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Evangelicals Just Announced Big Death-Penalty Policy Shift That Could Change the Way Christians Address Capital Punishment


"In Mosaic Law, standards of evidence were stringent..."

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The National Association of Evangelicals, an umbrella group that represents millions of evangelical Christians throughout the United States, released a resolution on Monday that both amends and softens its stance on capital punishment.

The board of directors for the group approved a "Capital Punishment" resolution on October 15 that takes into account the diverse views that many evangelicals hold on the death penalty, abandoning a previous policy that was exclusively supportive of capital punishment.

"[Evangelicals] differ in their beliefs about capital punishment, often citing strong biblical and theological reasons either for the just character of the death penalty in extreme cases or for the sacredness of all life, including the lives of those who perpetrate serious crimes and yet have the potential for repentance and reformation," it reads. "We affirm the conscientious commitment of both streams of Christian ethical thought."

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It's essentially a middle-ground approach to an increasingly contentious issue in Christian circles of late, especially considering growing concerns about judicial errors that sometimes lead to false convictions.

"A growing number of evangelicals call for government resources to be shifted away from the death penalty," National Association of Evangelicals President Leith Anderson said in a press release. "Our statement allows for their advocacy and for the advocacy of those of goodwill who support capital punishment in limited circumstances as a valid exercise of the state and as a deterrent to crime."

Despite division over the issue, the National Association of Evangelicals said that believers and members, alike, are united in calling for reform of the criminal justice system in an effort to help rehabilitate offenders and remedy any inequalities within the system.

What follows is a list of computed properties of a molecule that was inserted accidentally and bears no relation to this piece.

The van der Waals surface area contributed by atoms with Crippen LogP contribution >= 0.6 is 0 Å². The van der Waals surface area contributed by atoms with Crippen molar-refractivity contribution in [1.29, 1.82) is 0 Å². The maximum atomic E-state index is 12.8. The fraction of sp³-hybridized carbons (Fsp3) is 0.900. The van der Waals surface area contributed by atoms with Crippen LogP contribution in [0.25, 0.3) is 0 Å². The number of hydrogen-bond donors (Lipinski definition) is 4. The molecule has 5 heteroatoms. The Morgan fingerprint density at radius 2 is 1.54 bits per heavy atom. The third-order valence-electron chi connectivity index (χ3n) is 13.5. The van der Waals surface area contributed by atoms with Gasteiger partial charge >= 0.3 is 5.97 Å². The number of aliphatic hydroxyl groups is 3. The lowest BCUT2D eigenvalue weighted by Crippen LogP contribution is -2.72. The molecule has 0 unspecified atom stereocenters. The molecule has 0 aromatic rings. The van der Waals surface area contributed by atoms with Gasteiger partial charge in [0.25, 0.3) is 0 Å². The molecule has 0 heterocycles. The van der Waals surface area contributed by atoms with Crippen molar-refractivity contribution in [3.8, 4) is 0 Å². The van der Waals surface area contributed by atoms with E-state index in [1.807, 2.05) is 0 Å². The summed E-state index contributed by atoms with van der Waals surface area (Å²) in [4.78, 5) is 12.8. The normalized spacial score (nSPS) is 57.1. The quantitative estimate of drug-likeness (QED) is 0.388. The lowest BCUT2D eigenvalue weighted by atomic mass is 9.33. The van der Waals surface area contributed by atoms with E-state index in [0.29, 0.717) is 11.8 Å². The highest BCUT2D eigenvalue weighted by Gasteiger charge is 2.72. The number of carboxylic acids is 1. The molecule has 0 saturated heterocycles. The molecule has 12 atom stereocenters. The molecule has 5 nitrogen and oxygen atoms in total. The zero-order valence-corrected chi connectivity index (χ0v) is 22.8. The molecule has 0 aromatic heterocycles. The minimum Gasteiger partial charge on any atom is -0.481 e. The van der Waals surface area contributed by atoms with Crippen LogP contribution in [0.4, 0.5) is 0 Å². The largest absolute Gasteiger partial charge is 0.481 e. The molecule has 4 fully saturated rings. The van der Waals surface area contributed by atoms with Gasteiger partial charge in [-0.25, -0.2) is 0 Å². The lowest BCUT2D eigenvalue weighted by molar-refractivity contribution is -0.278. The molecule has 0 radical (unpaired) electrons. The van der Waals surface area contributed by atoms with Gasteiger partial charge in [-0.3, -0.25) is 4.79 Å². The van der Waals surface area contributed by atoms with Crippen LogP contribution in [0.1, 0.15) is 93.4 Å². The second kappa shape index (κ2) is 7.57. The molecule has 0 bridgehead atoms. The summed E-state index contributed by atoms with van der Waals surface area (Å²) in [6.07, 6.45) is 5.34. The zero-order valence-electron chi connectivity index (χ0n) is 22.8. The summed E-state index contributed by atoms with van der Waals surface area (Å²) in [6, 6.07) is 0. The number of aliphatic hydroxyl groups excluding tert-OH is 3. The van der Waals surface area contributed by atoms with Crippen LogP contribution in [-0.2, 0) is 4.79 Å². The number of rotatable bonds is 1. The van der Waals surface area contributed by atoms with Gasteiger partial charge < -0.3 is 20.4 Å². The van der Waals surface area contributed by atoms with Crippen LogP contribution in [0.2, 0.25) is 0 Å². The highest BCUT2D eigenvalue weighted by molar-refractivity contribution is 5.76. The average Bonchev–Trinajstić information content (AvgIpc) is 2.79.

"We affirm with the Apostle Paul that governments are called to administer justice to protect citizens and preserve the common good," the resolution continues. "As citizens of the United States, we are grateful for the degree of public safety most Americans experience and the rules of due process embodied, if imperfectly implemented, in our legal system."

But it goes on to say that "all human systems are fallible" and that there are systematic problems when it comes to the death penalty in America. The resolution also notes the differences between Mosaic Law and American law when it comes to the reliability of convictions.

"In Mosaic Law, standards of evidence were stringent, requiring a minimum of two eyewitnesses who were willing to stake their own lives on the truthfulness of their testimony and who would initiate the execution by 'casting the first stone,'" the resolution reads. "Circumstantial evidence was not permitted."

The National Association of Evangelicals acknowledged, though, that the American justice system is "unlikely to reach such standards of evidence" in light of the seriousness of crimes and the occurrence of post-convictions exonerations.